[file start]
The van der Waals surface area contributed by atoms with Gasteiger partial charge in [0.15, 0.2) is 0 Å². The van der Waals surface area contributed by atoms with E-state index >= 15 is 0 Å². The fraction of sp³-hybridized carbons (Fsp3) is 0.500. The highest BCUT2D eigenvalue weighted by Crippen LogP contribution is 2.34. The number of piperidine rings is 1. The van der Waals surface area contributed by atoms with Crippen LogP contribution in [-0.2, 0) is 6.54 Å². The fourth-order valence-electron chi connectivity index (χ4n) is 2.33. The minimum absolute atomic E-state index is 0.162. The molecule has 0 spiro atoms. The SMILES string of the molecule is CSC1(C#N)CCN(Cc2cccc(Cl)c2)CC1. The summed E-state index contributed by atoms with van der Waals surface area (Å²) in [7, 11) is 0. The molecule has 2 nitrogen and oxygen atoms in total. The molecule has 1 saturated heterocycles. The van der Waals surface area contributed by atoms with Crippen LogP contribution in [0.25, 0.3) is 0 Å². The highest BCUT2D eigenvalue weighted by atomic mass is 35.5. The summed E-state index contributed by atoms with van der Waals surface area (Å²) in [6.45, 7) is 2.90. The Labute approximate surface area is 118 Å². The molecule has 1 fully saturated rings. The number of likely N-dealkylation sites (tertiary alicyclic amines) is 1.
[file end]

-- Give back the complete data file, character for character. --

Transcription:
The van der Waals surface area contributed by atoms with Gasteiger partial charge in [0.15, 0.2) is 0 Å². The van der Waals surface area contributed by atoms with E-state index >= 15 is 0 Å². The fraction of sp³-hybridized carbons (Fsp3) is 0.500. The highest BCUT2D eigenvalue weighted by Crippen LogP contribution is 2.34. The number of piperidine rings is 1. The van der Waals surface area contributed by atoms with Crippen LogP contribution in [-0.2, 0) is 6.54 Å². The fourth-order valence-electron chi connectivity index (χ4n) is 2.33. The minimum absolute atomic E-state index is 0.162. The molecule has 0 spiro atoms. The SMILES string of the molecule is CSC1(C#N)CCN(Cc2cccc(Cl)c2)CC1. The summed E-state index contributed by atoms with van der Waals surface area (Å²) in [7, 11) is 0. The molecule has 2 nitrogen and oxygen atoms in total. The molecule has 1 saturated heterocycles. The van der Waals surface area contributed by atoms with Crippen LogP contribution in [0.25, 0.3) is 0 Å². The highest BCUT2D eigenvalue weighted by atomic mass is 35.5. The summed E-state index contributed by atoms with van der Waals surface area (Å²) in [6.45, 7) is 2.90. The Labute approximate surface area is 118 Å². The molecule has 1 fully saturated rings. The number of likely N-dealkylation sites (tertiary alicyclic amines) is 1.